Barring a huge surprise, the US Federal Reserve’s open market committee is expected today to unveil its first rise in target rates in more than nine years, three months after pressure from markets forced it to abandon plans to raise rates at its September meeting.
Since then, the two key measures it is mandated to target — inflation and unemployment — have moved so as to give stronger justification for raising rates. But most of the market pressures that forced the Fed to delay a rate rise in September, including falling commodity prices, depreciating emerging market currencies, especially in China, and stressed credit markets, have only intensified since then. Markets have made the decision far harder.
Since September 15, market inflation forecasts have actually fallen, with markets now predicting average inflation of 1.47 per cent — below the Fed’s target rate — over the next 10 years.
US stocks have gained since September 15, but this is almost entirely due to big companies, with the Russell Top 50 index — covering the 50 largest stocks by market value — rising 6.4 per cent, while the Russell 2000 index of smaller companies has fallen by 3 per cent.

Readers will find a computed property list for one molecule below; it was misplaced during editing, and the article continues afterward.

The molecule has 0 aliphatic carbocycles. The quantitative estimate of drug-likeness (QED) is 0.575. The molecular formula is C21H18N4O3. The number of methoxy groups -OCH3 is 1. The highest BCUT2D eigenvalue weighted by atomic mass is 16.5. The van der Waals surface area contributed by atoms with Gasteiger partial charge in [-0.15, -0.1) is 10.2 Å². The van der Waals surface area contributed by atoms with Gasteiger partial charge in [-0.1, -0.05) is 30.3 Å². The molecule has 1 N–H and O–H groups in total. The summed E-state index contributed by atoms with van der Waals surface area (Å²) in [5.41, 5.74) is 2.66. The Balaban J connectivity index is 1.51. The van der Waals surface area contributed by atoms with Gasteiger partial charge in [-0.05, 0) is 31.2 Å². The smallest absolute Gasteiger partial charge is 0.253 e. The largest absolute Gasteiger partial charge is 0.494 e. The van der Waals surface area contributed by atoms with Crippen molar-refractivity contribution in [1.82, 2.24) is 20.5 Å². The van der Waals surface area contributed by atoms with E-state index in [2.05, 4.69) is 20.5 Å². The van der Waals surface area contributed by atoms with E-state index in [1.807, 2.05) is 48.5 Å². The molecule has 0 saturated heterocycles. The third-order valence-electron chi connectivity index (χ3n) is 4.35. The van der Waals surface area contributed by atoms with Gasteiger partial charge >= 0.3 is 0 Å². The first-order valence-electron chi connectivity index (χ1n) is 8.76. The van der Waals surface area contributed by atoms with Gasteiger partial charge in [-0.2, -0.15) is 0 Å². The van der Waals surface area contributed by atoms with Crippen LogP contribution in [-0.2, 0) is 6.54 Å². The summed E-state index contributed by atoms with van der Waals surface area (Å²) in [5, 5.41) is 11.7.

Emerging market currencies have depreciated a further 2.6 per cent. And the Chinese renminbi, after stabilising, has now weakened to a lower level against the dollar than at any point during August. In credit markets, investors were alarmed last week by a sharp fall for high-yield “junk” credit regarded as the highest risk. The Merrill Lynch index of high-yield is now down some 6.5 per cent over the past three months.
Despite all these measures, market opinion remained overwhelming that the long-awaited rate rise would at last arrive, with the Fed Funds futures market putting the chances at 76 per cent.
The main reason for this is the economy. Unemployment has ticked down from 5.1 to 5.0 per cent since September, while core inflation last month rose to 2 per cent. Wage inflation reached 2.5 per cent a month, a post-crisis high. This explains why markets expect the Fed to go through with a higher interest rate. But they did not make the task easy.